Updated, November 2: In an interview with Diane Ala’i, Radio Farda links the current closures to several cases of arson against Bahai businesses in Rafsanjan, and reports that some of the Bahais in Rafsanjan recently received letters stating that they are forbidden to have any contact with Muslims.

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October 22, 2014

Farhad Eqbali transferred to Raja’i Shahr prison


HRANA, October 21, 2014.

Farhad Eqbali ( فرهاد اقبالی ), a Bahai prisoner of conscience from Gorgan, has been transferred to Raja’i Shahr prison near Tehran, where he is currently in the quarantine unit. Mr. Eqbali was one of about twenty Bahais, and some Muslims accused of associating with Bahais, who were arrested in Gorgan in November, 2012. His 5-year sentence was confirmed by the court of review on August 27, and he began his sentence in Gorgan on the same day. At some stage he was transferred to Evin prison, in Tehran, and now to Raja’i Shahr prison.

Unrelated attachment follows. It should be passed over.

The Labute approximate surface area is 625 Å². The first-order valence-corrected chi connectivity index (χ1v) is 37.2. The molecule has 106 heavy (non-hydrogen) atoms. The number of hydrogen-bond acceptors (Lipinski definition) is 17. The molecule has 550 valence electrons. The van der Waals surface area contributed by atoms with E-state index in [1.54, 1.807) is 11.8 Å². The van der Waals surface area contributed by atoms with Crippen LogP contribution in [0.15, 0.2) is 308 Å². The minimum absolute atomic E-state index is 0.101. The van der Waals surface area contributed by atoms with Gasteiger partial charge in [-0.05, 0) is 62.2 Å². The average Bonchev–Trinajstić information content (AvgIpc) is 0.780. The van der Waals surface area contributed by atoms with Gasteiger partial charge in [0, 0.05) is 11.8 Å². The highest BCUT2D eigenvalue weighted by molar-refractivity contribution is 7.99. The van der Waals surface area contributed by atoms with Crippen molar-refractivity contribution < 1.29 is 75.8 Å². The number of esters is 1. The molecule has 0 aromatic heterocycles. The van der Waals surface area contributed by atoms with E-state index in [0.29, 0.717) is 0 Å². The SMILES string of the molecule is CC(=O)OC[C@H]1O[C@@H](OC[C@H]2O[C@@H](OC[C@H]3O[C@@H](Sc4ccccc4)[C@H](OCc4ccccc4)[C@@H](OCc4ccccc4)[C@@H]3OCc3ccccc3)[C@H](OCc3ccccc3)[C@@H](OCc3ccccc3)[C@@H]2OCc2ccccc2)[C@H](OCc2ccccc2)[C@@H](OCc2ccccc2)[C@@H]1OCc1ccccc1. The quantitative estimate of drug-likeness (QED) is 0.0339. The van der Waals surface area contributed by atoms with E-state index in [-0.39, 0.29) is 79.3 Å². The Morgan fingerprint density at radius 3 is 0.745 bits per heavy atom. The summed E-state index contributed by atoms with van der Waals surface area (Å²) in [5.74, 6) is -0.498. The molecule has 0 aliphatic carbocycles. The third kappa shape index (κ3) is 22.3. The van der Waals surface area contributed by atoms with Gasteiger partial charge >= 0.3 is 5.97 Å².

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Jamaleddin Khanjani and Ali Salanpour transferred for medical treatment

HRANA, October 21, 2014.

As previously reported, on September 27, 2014, Jamaleddin Khanjani (جمالدین خانجانی), an 81-year old Bahai prisoner of conscience aged 81, and Ali Salanpour (علی سلان‌پور), another prisoner of conscience, were transferred to a medical centre outside Raj’i Shahr prison but returned to prison without treatment, apparently because officials demanded money from them. It is now reported that on October 20 they were both transferred to medical centres outside the prison. Mr. Khanjani, one of seven Bahai ‘Yaran’ (national facilitators for the Bahais in Iran), suffers from diverse ailments connected to his age. Mr. Salanpour has problems with his neck, back and testicles due to severe torture in prison.